Econintersect: Here are some of the headlines we found to help you start your day. For more headlines see our afternoon feature for GEI members, What We Read Today, which has many more headlines and a number of article discussions to keep you abreast of what we have found interesting.
Cruz on Trump's heels after victories on Super Saturday (The Hill) Ted Cruz won the caucuses in Kansas and Maine in a runaway. Donald Trump edged him at the caucuses in Kentucky and the primary in Louisiana. The delagate count lead for Trump narrowed slightly (less than 100) but Trump still leads is states won 12 - 6.
Sanders takes two of three Dem contests on Super Saturday (The Hill) Bernie Sanders triumphed in the caucuses of Nebraska and Kansas, while rival Hillary Clinton won the only Democratic primary of the night, in Louisiana. Even though Sanders won two of the three states, the allocation of delegates will be close. Clinton took Louisiana Saturday, where 51 delegates are up for grabs, while there are only 58 delegates at stake total between Nebraska and Kansas, where the Vermont senator won. Clinton entered the day with a substantial advantage in pledged delegates, leading 610 to 411.
What you need to know about Hillary Clinton's emails (The Washington Post) The Washington Post analyzed all 52,000 pages of Hillary Clinton's correspondence released by the State Department over the past nine months. The Post found that 1,789 individual emails were classified as a result of the State Department's review process. They were authored by 299 different people. The authors included Clinton and members of her inner circle, but also long-tenured diplomats and others. The 10 individuals who authored the most emails with classified redactions are listed in this article. The security exposures were ex post facto: The emails were not marked as "classified" at the time but do contain information now considered classified, according to the intelligence community's inspector general.
ECB Preview: Easing Mix in Sight as Draghi Aims to Over-Deliver (Bloomberg) The ECB is expected to deliver a package of easing measures at a March 10 meeting, or risk disappointing markets that are already pricing aggressive action. Expected policy measures include a deposit-rate cut by at least 10 basis points, an increase of 10 billion to 20 billion euros in monthly asset purchases and an extension of the program, economists and strategists say in client notes and interviews. The ECB is also likely to announce downward revisions to CPI and GDP forecasts, which would probably lead to broader consensus among governing council members for more easing.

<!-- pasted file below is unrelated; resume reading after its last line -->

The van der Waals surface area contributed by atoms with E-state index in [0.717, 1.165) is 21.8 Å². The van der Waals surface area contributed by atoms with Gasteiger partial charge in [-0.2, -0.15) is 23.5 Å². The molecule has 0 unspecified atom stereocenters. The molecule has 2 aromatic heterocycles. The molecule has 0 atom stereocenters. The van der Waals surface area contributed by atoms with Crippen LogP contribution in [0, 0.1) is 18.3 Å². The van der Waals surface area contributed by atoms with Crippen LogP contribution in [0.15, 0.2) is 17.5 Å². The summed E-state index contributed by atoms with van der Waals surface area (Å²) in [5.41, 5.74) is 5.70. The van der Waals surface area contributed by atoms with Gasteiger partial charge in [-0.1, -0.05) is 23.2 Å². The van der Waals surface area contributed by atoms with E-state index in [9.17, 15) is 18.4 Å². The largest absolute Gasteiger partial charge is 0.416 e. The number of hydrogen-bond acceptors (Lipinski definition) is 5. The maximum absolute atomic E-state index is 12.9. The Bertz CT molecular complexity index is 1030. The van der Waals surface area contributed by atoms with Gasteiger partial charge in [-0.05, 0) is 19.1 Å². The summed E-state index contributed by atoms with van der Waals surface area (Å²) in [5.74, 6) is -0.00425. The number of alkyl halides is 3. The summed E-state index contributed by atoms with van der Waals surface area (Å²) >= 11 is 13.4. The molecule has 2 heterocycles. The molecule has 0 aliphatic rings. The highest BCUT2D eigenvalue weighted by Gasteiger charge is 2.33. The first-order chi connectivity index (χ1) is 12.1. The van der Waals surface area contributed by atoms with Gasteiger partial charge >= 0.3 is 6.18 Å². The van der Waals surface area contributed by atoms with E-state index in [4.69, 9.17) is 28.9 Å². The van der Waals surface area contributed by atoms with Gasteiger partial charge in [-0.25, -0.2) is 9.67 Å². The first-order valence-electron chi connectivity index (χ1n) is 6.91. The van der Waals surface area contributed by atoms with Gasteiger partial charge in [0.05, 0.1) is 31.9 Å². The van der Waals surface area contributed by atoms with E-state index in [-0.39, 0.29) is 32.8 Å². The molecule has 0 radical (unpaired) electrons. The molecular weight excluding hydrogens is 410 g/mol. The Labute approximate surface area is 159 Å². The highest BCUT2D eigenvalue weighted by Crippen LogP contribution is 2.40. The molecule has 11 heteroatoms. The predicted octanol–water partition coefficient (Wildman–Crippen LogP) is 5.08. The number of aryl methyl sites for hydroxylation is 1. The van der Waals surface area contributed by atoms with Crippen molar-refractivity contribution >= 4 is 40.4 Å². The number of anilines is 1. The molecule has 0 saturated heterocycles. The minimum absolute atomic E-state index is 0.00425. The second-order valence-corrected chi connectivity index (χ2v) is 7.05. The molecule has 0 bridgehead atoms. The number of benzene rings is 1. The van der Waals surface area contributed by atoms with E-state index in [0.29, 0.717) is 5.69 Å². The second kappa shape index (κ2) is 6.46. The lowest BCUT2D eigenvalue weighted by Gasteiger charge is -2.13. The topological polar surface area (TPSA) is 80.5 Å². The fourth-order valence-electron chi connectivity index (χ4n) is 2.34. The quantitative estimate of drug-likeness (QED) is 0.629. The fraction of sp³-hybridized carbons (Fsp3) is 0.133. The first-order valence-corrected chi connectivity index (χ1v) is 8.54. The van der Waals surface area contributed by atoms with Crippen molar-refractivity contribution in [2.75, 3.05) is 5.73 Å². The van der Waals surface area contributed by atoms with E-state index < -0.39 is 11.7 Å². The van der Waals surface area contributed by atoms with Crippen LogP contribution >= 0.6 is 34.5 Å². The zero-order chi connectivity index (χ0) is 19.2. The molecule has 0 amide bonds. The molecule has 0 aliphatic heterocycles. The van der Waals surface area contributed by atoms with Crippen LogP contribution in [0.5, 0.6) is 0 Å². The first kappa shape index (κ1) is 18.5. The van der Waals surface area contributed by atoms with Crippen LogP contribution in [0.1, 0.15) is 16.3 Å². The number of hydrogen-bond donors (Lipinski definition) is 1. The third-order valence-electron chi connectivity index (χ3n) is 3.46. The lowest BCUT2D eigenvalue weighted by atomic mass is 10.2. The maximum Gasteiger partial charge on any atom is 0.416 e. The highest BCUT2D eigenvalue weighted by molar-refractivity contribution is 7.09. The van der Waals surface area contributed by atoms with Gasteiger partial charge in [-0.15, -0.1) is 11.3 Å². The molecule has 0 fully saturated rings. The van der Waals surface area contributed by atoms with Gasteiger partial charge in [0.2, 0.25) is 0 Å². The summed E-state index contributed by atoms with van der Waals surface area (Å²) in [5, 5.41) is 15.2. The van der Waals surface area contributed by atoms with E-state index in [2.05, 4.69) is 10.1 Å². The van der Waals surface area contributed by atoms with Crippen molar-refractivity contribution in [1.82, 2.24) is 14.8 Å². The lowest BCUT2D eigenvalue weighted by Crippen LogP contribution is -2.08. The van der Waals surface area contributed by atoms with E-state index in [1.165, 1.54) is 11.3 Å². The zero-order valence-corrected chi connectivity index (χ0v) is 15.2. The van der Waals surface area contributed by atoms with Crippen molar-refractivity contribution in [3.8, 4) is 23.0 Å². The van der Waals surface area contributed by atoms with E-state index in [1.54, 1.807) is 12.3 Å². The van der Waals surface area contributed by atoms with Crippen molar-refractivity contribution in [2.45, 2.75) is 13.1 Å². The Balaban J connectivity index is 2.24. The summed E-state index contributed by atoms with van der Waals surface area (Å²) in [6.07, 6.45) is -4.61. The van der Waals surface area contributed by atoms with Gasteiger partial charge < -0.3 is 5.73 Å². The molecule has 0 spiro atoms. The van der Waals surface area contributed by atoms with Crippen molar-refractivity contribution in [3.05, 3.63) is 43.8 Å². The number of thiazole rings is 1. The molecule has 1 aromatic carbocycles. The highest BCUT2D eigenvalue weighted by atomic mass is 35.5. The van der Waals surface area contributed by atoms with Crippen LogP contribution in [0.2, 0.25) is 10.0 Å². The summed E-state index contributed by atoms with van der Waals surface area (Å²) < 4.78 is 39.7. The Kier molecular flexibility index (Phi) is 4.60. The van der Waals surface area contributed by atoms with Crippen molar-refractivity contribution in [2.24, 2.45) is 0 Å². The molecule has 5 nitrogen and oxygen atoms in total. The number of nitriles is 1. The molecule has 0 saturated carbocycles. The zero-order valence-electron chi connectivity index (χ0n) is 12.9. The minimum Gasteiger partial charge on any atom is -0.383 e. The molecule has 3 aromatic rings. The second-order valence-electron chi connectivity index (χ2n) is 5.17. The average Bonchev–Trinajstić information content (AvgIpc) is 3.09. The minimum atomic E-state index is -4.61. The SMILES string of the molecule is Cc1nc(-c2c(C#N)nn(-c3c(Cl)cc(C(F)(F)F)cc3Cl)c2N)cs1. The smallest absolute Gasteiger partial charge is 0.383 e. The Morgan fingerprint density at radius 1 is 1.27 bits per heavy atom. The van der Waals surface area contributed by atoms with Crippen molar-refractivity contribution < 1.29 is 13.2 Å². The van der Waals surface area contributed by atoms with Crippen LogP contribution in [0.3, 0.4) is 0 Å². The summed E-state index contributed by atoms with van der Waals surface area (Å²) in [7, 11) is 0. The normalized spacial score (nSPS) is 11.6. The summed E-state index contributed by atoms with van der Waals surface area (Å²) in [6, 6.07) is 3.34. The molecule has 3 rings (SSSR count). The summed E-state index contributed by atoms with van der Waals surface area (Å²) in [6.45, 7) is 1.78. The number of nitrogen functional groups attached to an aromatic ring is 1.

Slovakia election: anti-immigration PM wins, but loses majority (The Guardian) Leftist-nationalist Prime Minister Robert Fico could struggle to form a new government after 'very complicated' results. Fico's Smer-Social Democracy party bet on a combination of popular welfare measures such as free train rides for students and pensioners and his opposition to accepting refugees to secure a third term, after ruling from 2006-2010 and 2012-2016. The results showed that at least eight groups may win seats in the new parliament. The biggest gains were for parties on the far-right.
U.S. Investors Late for Iran Deals Worth Billions, Greylock Says (Bloomberg) U.S. investors are at risk of getting shut out of deals in Iran while their European competitors get a head start on billions of dollars in opportunities unlocked by the lifting of international sanctions, according to Greylock Capital Management.
Aging, indebted Japan debates right to 'die with dignity'(Reuters) Although Japan has one of the world's fastest aging populations, the country has no laws regarding "living wills", let alone assisted suicide, which is legal in a few U.S. states such as California and some nations including Canada and Belgium. But as aging baby-boomers ponder their own demise and the country struggles with the worst public debt among advanced countries due partly to rising expenditure on medical care, the taboo on avoiding life-extending care is eroding. The topic of "natural death" is increasingly being tackled in TV shows, newspaper and magazine articles and books; seminars on preparing for death are popular; and health experts say the use of feeding tubes for feeble elderly patients is declining.
China's Xi says won't allow Taiwan to be 'split' off again (Reuters) China will never allow the tragedy of Taiwan being "split" off from the rest of the country to happen again, state media on Sunday quoted President Xi Jinping as saying, offering a strong warning to the island against any moves towards independence. China considers self-ruled and democratic Taiwan a wayward province, to be brought under its control by force if necessary. Defeated Nationalist forces fled to Taiwan in 1949 after the Chinese civil war. Beijing has repeatedly warned against any moves towards independence since January's landslide win by Tsai Ing-wen and her Democratic Progressive Party (DPP) in Taiwan's presidential and parliamentary elections.
Senior judges voice concern over detention of former Brazilian president (The Guardian) Senior judges in Brazil have voiced concern over the detention of the former president, Luiz Inflcio Lula da Silva, even as they threw their support behind the sweeping corruption investigation that threatens to topple his embattled successor. Lula's three hours of questioning in police custody on Friday was the highest profile development in the two-year-old investigation focused on state oil firm Petroleo Brasileiro SA (Petrobras).
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